The adjacent table lists the principal physical characteristics of the two cameras alongside a wider set of alternatives. In case you want to display and compare another camera duo, just click on the right or left arrow next to the camera that you would like to inspect. Alternatively, you can also use the CAM-parator to select your camera combination among a larger number of options.
|Canon G3 X»||4.8 in||3.0 in||4.1 in||25.9 oz||300||Y||Jun 2015||999||Canon G3 X|
|Olympus PEN-F«||4.9 in||2.8 in||1.5 in||15.1 oz||330||n||Jan 2016||1,199||Olympus PEN-F|
|Canon 80D« »||5.5 in||4.1 in||3.1 in||25.8 oz||960||Y||Feb 2016||1,199||Canon 80D|
|Canon G9 X« »||3.9 in||2.3 in||1.2 in||7.4 oz||220||n||Oct 2015||529||-||Canon G9 X|
|Canon G7 X« »||4.1 in||2.4 in||1.6 in||10.7 oz||210||n||Sep 2014||699||-||Canon G7 X|
|Canon 70D« »||5.5 in||4.1 in||3.1 in||26.6 oz||920||Y||Jul 2013||1,199||-||Canon 70D|
|Olympus E-M10 III« »||4.8 in||3.3 in||2.0 in||14.5 oz||330||n||Aug 2017||649||Olympus E-M10 III|
|Olympus E-M5 II« »||4.9 in||3.3 in||1.8 in||16.5 oz||310||Y||Feb 2015||1,099||Olympus E-M5 II|
|Olympus E-M10 II« »||4.7 in||3.3 in||1.9 in||13.8 oz||320||n||Aug 2015||799||-||Olympus E-M10 II|
|Olympus E-M1« »||5.1 in||3.7 in||2.5 in||17.5 oz||350||Y||Sep 2013||1,399||-||Olympus E-M1|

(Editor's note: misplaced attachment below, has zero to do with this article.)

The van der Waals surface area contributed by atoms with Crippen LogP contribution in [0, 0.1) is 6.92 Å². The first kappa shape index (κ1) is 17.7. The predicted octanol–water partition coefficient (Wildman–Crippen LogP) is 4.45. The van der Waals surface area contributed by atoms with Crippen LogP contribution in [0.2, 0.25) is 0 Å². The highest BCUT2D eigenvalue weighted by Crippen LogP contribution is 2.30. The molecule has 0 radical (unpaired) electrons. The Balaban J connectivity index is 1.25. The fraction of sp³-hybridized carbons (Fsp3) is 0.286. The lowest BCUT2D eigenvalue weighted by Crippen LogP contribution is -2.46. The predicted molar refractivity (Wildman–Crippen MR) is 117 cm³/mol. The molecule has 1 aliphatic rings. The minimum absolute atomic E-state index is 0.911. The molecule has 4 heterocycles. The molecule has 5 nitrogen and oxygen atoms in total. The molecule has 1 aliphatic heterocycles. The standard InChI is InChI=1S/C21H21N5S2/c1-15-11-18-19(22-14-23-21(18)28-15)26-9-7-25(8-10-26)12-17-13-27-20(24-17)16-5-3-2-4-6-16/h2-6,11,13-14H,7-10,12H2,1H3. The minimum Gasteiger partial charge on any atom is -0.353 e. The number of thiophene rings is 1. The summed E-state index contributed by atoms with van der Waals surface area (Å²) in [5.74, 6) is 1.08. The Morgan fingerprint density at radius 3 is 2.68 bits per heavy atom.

|Olympus E-P5« »||4.8 in||2.7 in||1.5 in||14.8 oz||330||n||May 2013||999||-||Olympus E-P5|
|Panasonic FZ1000« »||5.4 in||3.9 in||5.2 in||29.3 oz||360||n||Jun 2014||899||-||Panasonic FZ1000|
|Sony RX10 III« »||5.2 in||3.7 in||5.0 in||37.1 oz||420||Y||Mar 2016||1,499||Sony RX10 III|
|Sony RX100 V« »||4.0 in||2.3 in||1.6 in||10.5 oz||220||n||Oct 2016||999||Sony RX100 V|
|Sony RX10 II« »||5.1 in||3.5 in||4.0 in||28.7 oz||400||Y||Jun 2015||1,299||-||Sony RX10 II|
|Sony RX100 IV« »||4.0 in||2.3 in||1.6 in||10.5 oz||280||n||Jun 2015||999||-||Sony RX100 IV|
|Sony RX10« »||5.1 in||3.5 in||4.0 in||28.7 oz||420||Y||Oct 2013||1,299||-||Sony RX10|
Any camera decision will obviously take relative prices into account. The listed launch prices provide an indication of the market segment that the manufacturer of the cameras have been targeting. The G3X was launched at a lower price than the PEN-F, despite having a lens built in. Usually, retail prices stay at first close to the launch price, but after several months, discounts become available. Later in the product cycle and, in particular, when the replacement model is about to appear, further discounting and stock clearance sales often push the camera price considerably down.
Sensor comparison: Canon G3 X vs Olympus PEN-F